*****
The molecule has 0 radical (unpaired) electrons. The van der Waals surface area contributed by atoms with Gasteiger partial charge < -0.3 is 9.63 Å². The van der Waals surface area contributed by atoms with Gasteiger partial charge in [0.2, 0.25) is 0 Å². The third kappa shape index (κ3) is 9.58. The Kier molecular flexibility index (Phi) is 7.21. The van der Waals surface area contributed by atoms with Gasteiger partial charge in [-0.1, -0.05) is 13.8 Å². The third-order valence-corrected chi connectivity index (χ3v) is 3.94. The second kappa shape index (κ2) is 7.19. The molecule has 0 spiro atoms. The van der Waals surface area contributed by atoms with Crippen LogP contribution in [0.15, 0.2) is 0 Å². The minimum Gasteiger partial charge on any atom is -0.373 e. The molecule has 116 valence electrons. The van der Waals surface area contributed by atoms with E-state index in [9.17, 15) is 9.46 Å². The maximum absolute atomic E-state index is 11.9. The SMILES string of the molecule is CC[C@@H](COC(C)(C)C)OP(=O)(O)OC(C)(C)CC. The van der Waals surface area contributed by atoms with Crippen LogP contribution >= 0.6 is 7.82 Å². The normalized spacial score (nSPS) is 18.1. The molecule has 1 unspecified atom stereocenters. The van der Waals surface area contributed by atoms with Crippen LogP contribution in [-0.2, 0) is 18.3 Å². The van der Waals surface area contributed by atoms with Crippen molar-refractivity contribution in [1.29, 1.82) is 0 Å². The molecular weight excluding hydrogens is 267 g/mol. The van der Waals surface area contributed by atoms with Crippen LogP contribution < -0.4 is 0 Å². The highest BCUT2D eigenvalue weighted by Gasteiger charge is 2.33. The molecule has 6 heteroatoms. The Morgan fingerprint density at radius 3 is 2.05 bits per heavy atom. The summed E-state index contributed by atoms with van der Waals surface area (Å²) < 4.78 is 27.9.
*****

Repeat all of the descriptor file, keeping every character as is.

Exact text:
The molecule has 0 radical (unpaired) electrons. The van der Waals surface area contributed by atoms with Gasteiger partial charge < -0.3 is 9.63 Å². The van der Waals surface area contributed by atoms with Gasteiger partial charge in [0.2, 0.25) is 0 Å². The third kappa shape index (κ3) is 9.58. The Kier molecular flexibility index (Phi) is 7.21. The van der Waals surface area contributed by atoms with Gasteiger partial charge in [-0.1, -0.05) is 13.8 Å². The third-order valence-corrected chi connectivity index (χ3v) is 3.94. The second kappa shape index (κ2) is 7.19. The molecule has 0 spiro atoms. The van der Waals surface area contributed by atoms with Crippen LogP contribution in [0.15, 0.2) is 0 Å². The minimum Gasteiger partial charge on any atom is -0.373 e. The molecule has 116 valence electrons. The van der Waals surface area contributed by atoms with E-state index in [9.17, 15) is 9.46 Å². The maximum absolute atomic E-state index is 11.9. The SMILES string of the molecule is CC[C@@H](COC(C)(C)C)OP(=O)(O)OC(C)(C)CC. The van der Waals surface area contributed by atoms with Crippen LogP contribution >= 0.6 is 7.82 Å². The normalized spacial score (nSPS) is 18.1. The molecule has 1 unspecified atom stereocenters. The van der Waals surface area contributed by atoms with Crippen LogP contribution in [-0.2, 0) is 18.3 Å². The van der Waals surface area contributed by atoms with Crippen molar-refractivity contribution in [1.29, 1.82) is 0 Å². The molecular weight excluding hydrogens is 267 g/mol. The van der Waals surface area contributed by atoms with Crippen LogP contribution < -0.4 is 0 Å². The highest BCUT2D eigenvalue weighted by Gasteiger charge is 2.33. The molecule has 6 heteroatoms. The Morgan fingerprint density at radius 3 is 2.05 bits per heavy atom. The summed E-state index contributed by atoms with van der Waals surface area (Å²) < 4.78 is 27.9.